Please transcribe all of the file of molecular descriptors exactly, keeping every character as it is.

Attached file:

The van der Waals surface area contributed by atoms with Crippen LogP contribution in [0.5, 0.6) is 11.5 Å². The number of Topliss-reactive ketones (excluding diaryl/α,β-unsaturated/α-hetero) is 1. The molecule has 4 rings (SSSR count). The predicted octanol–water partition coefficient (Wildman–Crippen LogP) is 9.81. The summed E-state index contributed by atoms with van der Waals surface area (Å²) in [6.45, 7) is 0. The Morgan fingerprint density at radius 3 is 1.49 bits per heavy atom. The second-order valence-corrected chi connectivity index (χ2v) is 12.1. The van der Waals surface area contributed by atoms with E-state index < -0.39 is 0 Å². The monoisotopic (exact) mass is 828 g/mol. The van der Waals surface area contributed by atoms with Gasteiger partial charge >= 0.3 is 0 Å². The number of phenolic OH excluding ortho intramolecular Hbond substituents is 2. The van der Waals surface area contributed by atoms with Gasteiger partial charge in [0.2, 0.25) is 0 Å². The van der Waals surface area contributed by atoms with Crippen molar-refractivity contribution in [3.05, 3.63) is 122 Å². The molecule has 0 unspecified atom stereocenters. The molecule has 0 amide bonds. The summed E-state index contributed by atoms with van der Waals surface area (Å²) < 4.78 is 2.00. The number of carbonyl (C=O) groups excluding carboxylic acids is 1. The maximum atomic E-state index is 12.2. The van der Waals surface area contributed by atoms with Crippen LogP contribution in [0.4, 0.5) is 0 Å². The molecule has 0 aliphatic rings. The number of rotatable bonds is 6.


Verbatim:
The van der Waals surface area contributed by atoms with Crippen LogP contribution in [0.5, 0.6) is 11.5 Å². The number of Topliss-reactive ketones (excluding diaryl/α,β-unsaturated/α-hetero) is 1. The molecule has 4 rings (SSSR count). The predicted octanol–water partition coefficient (Wildman–Crippen LogP) is 9.81. The summed E-state index contributed by atoms with van der Waals surface area (Å²) in [6.45, 7) is 0. The Morgan fingerprint density at radius 3 is 1.49 bits per heavy atom. The second-order valence-corrected chi connectivity index (χ2v) is 12.1. The van der Waals surface area contributed by atoms with E-state index < -0.39 is 0 Å². The monoisotopic (exact) mass is 828 g/mol. The van der Waals surface area contributed by atoms with Gasteiger partial charge >= 0.3 is 0 Å². The number of phenolic OH excluding ortho intramolecular Hbond substituents is 2. The van der Waals surface area contributed by atoms with Gasteiger partial charge in [0.2, 0.25) is 0 Å². The van der Waals surface area contributed by atoms with Crippen molar-refractivity contribution in [3.05, 3.63) is 122 Å². The molecule has 0 unspecified atom stereocenters. The molecule has 0 amide bonds. The summed E-state index contributed by atoms with van der Waals surface area (Å²) < 4.78 is 2.00. The number of carbonyl (C=O) groups excluding carboxylic acids is 1. The maximum atomic E-state index is 12.2. The van der Waals surface area contributed by atoms with Crippen LogP contribution in [0.4, 0.5) is 0 Å². The molecule has 0 aliphatic rings. The number of rotatable bonds is 6.